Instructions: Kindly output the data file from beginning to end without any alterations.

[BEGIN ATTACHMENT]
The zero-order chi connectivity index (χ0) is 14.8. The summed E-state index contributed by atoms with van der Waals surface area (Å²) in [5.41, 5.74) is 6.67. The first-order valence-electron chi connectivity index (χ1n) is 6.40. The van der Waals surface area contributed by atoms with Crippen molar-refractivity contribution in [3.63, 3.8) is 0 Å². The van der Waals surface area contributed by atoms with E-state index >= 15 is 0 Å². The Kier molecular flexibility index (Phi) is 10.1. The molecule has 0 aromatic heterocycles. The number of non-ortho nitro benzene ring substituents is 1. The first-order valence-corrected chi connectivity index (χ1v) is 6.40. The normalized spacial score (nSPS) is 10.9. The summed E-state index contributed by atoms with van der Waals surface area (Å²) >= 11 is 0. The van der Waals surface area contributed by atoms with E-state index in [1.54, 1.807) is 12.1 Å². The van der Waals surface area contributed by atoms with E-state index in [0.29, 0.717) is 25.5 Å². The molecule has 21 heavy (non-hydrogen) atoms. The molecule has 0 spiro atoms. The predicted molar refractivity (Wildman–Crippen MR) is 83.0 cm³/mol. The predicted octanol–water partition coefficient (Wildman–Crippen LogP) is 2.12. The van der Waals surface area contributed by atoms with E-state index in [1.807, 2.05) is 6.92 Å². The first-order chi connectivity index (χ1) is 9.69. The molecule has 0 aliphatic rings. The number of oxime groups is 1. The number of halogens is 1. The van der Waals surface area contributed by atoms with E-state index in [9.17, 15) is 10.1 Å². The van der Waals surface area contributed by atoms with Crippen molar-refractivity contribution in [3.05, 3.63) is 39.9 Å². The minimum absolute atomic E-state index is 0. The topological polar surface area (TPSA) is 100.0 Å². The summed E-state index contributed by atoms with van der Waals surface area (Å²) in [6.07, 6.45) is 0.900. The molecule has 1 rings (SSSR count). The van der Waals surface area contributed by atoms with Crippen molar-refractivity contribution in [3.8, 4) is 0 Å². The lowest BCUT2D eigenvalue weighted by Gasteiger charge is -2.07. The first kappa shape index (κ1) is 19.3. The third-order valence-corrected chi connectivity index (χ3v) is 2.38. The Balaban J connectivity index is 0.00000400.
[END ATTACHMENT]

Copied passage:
The zero-order chi connectivity index (χ0) is 14.8. The summed E-state index contributed by atoms with van der Waals surface area (Å²) in [5.41, 5.74) is 6.67. The first-order valence-electron chi connectivity index (χ1n) is 6.40. The van der Waals surface area contributed by atoms with Crippen molar-refractivity contribution in [3.63, 3.8) is 0 Å². The van der Waals surface area contributed by atoms with E-state index >= 15 is 0 Å². The Kier molecular flexibility index (Phi) is 10.1. The molecule has 0 aromatic heterocycles. The number of non-ortho nitro benzene ring substituents is 1. The first-order valence-corrected chi connectivity index (χ1v) is 6.40. The normalized spacial score (nSPS) is 10.9. The summed E-state index contributed by atoms with van der Waals surface area (Å²) >= 11 is 0. The van der Waals surface area contributed by atoms with E-state index in [1.54, 1.807) is 12.1 Å². The van der Waals surface area contributed by atoms with E-state index in [0.29, 0.717) is 25.5 Å². The molecule has 21 heavy (non-hydrogen) atoms. The molecule has 0 spiro atoms. The predicted molar refractivity (Wildman–Crippen MR) is 83.0 cm³/mol. The predicted octanol–water partition coefficient (Wildman–Crippen LogP) is 2.12. The van der Waals surface area contributed by atoms with E-state index in [1.807, 2.05) is 6.92 Å². The first-order chi connectivity index (χ1) is 9.69. The molecule has 0 aliphatic rings. The number of oxime groups is 1. The number of halogens is 1. The van der Waals surface area contributed by atoms with E-state index in [9.17, 15) is 10.1 Å². The van der Waals surface area contributed by atoms with Crippen molar-refractivity contribution in [3.05, 3.63) is 39.9 Å². The minimum absolute atomic E-state index is 0. The topological polar surface area (TPSA) is 100.0 Å². The summed E-state index contributed by atoms with van der Waals surface area (Å²) in [6.07, 6.45) is 0.900. The molecule has 1 rings (SSSR count). The van der Waals surface area contributed by atoms with Crippen molar-refractivity contribution in [3.8, 4) is 0 Å². The lowest BCUT2D eigenvalue weighted by Gasteiger charge is -2.07. The first kappa shape index (κ1) is 19.3. The third-order valence-corrected chi connectivity index (χ3v) is 2.38. The Balaban J connectivity index is 0.00000400.